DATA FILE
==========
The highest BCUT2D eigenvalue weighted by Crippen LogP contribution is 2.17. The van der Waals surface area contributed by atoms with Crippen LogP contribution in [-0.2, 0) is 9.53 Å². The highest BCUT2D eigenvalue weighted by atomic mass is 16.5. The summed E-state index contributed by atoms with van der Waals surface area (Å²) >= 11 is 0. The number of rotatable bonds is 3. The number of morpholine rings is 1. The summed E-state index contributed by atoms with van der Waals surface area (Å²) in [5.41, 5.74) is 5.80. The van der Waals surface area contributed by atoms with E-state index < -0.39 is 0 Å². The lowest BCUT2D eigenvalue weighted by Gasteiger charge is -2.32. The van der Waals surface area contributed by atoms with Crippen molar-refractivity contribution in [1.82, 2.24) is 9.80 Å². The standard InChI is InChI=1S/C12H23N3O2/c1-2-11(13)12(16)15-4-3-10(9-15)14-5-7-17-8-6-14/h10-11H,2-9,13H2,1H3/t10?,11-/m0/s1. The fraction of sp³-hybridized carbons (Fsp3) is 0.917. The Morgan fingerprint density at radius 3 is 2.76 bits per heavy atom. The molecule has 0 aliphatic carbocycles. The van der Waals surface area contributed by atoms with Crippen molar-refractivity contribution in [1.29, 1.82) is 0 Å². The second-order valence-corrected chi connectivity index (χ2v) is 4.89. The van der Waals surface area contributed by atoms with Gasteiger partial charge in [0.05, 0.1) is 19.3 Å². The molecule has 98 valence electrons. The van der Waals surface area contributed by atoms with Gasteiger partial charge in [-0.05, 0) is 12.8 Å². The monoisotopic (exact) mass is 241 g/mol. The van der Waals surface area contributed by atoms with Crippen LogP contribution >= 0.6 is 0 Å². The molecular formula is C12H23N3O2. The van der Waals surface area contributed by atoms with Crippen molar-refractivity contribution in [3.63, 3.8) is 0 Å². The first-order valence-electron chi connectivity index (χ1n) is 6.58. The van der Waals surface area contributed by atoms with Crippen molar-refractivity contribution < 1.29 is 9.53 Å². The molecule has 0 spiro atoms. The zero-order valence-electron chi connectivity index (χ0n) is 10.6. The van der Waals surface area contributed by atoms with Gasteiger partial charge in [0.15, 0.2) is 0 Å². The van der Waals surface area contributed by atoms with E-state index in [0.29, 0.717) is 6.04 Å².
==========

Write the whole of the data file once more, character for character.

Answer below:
The highest BCUT2D eigenvalue weighted by Crippen LogP contribution is 2.17. The van der Waals surface area contributed by atoms with Crippen LogP contribution in [-0.2, 0) is 9.53 Å². The highest BCUT2D eigenvalue weighted by atomic mass is 16.5. The summed E-state index contributed by atoms with van der Waals surface area (Å²) >= 11 is 0. The number of rotatable bonds is 3. The number of morpholine rings is 1. The summed E-state index contributed by atoms with van der Waals surface area (Å²) in [5.41, 5.74) is 5.80. The van der Waals surface area contributed by atoms with E-state index < -0.39 is 0 Å². The lowest BCUT2D eigenvalue weighted by Gasteiger charge is -2.32. The van der Waals surface area contributed by atoms with Crippen molar-refractivity contribution in [1.82, 2.24) is 9.80 Å². The standard InChI is InChI=1S/C12H23N3O2/c1-2-11(13)12(16)15-4-3-10(9-15)14-5-7-17-8-6-14/h10-11H,2-9,13H2,1H3/t10?,11-/m0/s1. The fraction of sp³-hybridized carbons (Fsp3) is 0.917. The Morgan fingerprint density at radius 3 is 2.76 bits per heavy atom. The molecule has 0 aliphatic carbocycles. The van der Waals surface area contributed by atoms with Crippen molar-refractivity contribution in [1.29, 1.82) is 0 Å². The second-order valence-corrected chi connectivity index (χ2v) is 4.89. The van der Waals surface area contributed by atoms with Gasteiger partial charge in [0.05, 0.1) is 19.3 Å². The molecule has 98 valence electrons. The van der Waals surface area contributed by atoms with Gasteiger partial charge in [-0.05, 0) is 12.8 Å². The monoisotopic (exact) mass is 241 g/mol. The van der Waals surface area contributed by atoms with Crippen LogP contribution >= 0.6 is 0 Å². The molecular formula is C12H23N3O2. The van der Waals surface area contributed by atoms with Crippen molar-refractivity contribution in [3.63, 3.8) is 0 Å². The first-order valence-electron chi connectivity index (χ1n) is 6.58. The van der Waals surface area contributed by atoms with Crippen molar-refractivity contribution < 1.29 is 9.53 Å². The molecule has 0 spiro atoms. The zero-order valence-electron chi connectivity index (χ0n) is 10.6. The van der Waals surface area contributed by atoms with Gasteiger partial charge in [0.15, 0.2) is 0 Å². The van der Waals surface area contributed by atoms with E-state index in [0.29, 0.717) is 6.04 Å².